As a member of The Bourbon Flight’s Flight Club, you can participate in premium bourbon tastings. Recently, we held an event at the RD One Spirits tasting room in the distillery district of Lexington, Kentucky.
Back in 1865, Ashland Distillery was the first registered distillery in Lexington. Later, the distillery was purchased by William Tarr, who changed the name to the William Tarr Distillery. After a fire that destroyed most of the building, the brand built a bigger and better distillery that added an on-site cooperate and a rickhouse for additional aging space.
Later, Tarr began to focus on railroad growth and moved away from the spirits business. The distillery went up for auction and changed hands several times before its closure in 1919. In 2020, the brand was revived and named RD One Spirits as an homage to being the first registered distillery (RD) in Lexington. Now that you know a little history behind the brand, let’s move on to the tasting experience.
As the members arrived, we all assembled around long wooden tasting tables that contained the brand’s four signature bourbons and a food pairing: Kentucky Straight Bourbon (dried cherries), KSB Finished in French Oak (dark chocolate), KSB finished with Brazilian Amburana Wood (gingerbread cookie), and KSB Doubled Finished in Oak and Maple Barrels (pecans).
Our bourbon concierge took the group through a bit of the brand’s history before letting us taste the first sample. With most RD One products, the first sip immediately lets you know you are drinking straight bourbon as the natural oak, vanilla and brown sugar flavors shine. That assumption was proven true with the brand’s first release, Kentucky Straight Bourbon. The bourbon comes in at 98 proof, but it drinks much lower, with little heat. Pairing it with dried cherries brought out flavors of cardamom, cinnamon and star anise, which was a surprise.
Our second tasting was the KSB Finished in French Oak. At 101 proof, the nose casts caramel, honey, cherry and chocolate. I can see why the distillery pairs it with dark chocolate as it opens the nuances associated with the sweet delight. The finish is where this bourbon sets itself apart from other French oaks-finished bourbon. Pepper, oak and a sweetness that I partner with molasses trickle down the throat with a satisfying burn that lingers for just the right amount of time.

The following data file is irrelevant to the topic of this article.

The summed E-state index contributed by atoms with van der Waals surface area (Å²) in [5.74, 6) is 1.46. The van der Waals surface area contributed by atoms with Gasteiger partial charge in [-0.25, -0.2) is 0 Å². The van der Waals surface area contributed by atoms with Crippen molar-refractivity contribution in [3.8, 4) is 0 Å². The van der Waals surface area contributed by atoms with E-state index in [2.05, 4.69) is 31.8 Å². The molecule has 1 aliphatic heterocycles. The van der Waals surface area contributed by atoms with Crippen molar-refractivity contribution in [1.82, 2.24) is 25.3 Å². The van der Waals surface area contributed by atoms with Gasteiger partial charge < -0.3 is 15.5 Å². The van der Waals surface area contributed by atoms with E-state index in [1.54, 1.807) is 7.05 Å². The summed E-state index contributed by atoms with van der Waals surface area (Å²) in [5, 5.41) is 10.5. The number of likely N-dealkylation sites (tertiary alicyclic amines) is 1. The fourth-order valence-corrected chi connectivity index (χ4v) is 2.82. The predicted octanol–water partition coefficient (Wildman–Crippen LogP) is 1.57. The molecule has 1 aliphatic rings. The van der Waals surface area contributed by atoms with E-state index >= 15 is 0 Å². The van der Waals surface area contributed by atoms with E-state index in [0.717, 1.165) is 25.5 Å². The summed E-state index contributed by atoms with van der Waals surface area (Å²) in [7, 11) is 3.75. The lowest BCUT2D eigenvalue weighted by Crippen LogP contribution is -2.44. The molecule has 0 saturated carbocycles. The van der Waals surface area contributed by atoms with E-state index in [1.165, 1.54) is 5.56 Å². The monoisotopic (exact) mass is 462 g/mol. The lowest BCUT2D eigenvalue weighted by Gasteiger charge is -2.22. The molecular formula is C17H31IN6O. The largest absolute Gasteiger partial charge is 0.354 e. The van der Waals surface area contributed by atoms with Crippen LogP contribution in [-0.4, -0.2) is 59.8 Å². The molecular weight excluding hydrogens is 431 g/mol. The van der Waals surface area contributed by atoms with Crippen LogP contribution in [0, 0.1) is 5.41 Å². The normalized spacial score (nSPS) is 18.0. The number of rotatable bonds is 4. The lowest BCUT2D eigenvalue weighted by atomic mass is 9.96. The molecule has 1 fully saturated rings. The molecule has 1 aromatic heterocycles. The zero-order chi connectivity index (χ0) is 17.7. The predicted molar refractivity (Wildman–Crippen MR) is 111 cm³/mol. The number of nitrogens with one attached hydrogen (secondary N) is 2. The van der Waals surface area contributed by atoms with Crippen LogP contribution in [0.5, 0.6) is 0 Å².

Third down the tasting line was a newer release. KSB Finished with Brazilian Amburana Wood is 110 proof, but you could not tell it was over 90. Amburana is a native tree in South America, used in furniture making and essential oils. The wood has a sweet/spicy flavor, which crosses over into the whiskey. Blackberry jam is a predominant flavor, with a slight hint of ginger, vanilla and baking spice. On the throat, I get raisins and a quick burst of dry oak. This dram gives you the Kentucky hug that I was wanting. Pairing it with a gingerbread cookie was a good match, as the second sip brought out more of the ginger than before.
The fourth taste was RD One’s newest release, KSB Double Finished in Oak and Maple Barrels. I would describe it as eating pancakes. Maple was the predominant aroma, to the point that I believed it would be too sweet. But was I wrong? Sipping the bourbon, I was flooded with cinnamon toast, brown sugar and, of all things, black pepper. Most of the maple came through at the end but was toned down by oak and cinnamon toast. This bourbon is in a class by itself; I have not had another one like it.
What sets RD One apart from other tastings I have been on is its attention to giving the taster an experience they cannot get anywhere else. That was proven true as we were allowed to drop our whiskey thief (a long copper tool used when removing small portions of bourbon from the barrel) into RD One’s cask-strength barrel.
The cask-strength tasting was a surprise to our members. Each of us was allowed to retrieve our fill and sample accordingly. Being cask-strength (not diluted with water), it was remarkably smooth, not overpowering. Since the bourbon is only available in the tasting room, everyone agreed it should be released to the public. Not worrying about the aroma, I had to dive right in. The initial taste of vanilla was pushed back with a heavy emphasis on cinnamon and dark brown sugar. The finish was amazing—no cask-strength bourbon should be that soft and delectable. Pepper and oak jumped out first, slowing down into a cinnamon rock-candy bite.
I highly suggest that you visit RD One’s tasting room in Lexington’s Distillery District. In addition to the bourbon tastings, they have a full-service bar with a massive TV to watch sports.
If you are wanting to know more about pairing food and bourbon, read Peggy Noe Stevens’ article, “The Secret to Bourbon and Food Pairings.”
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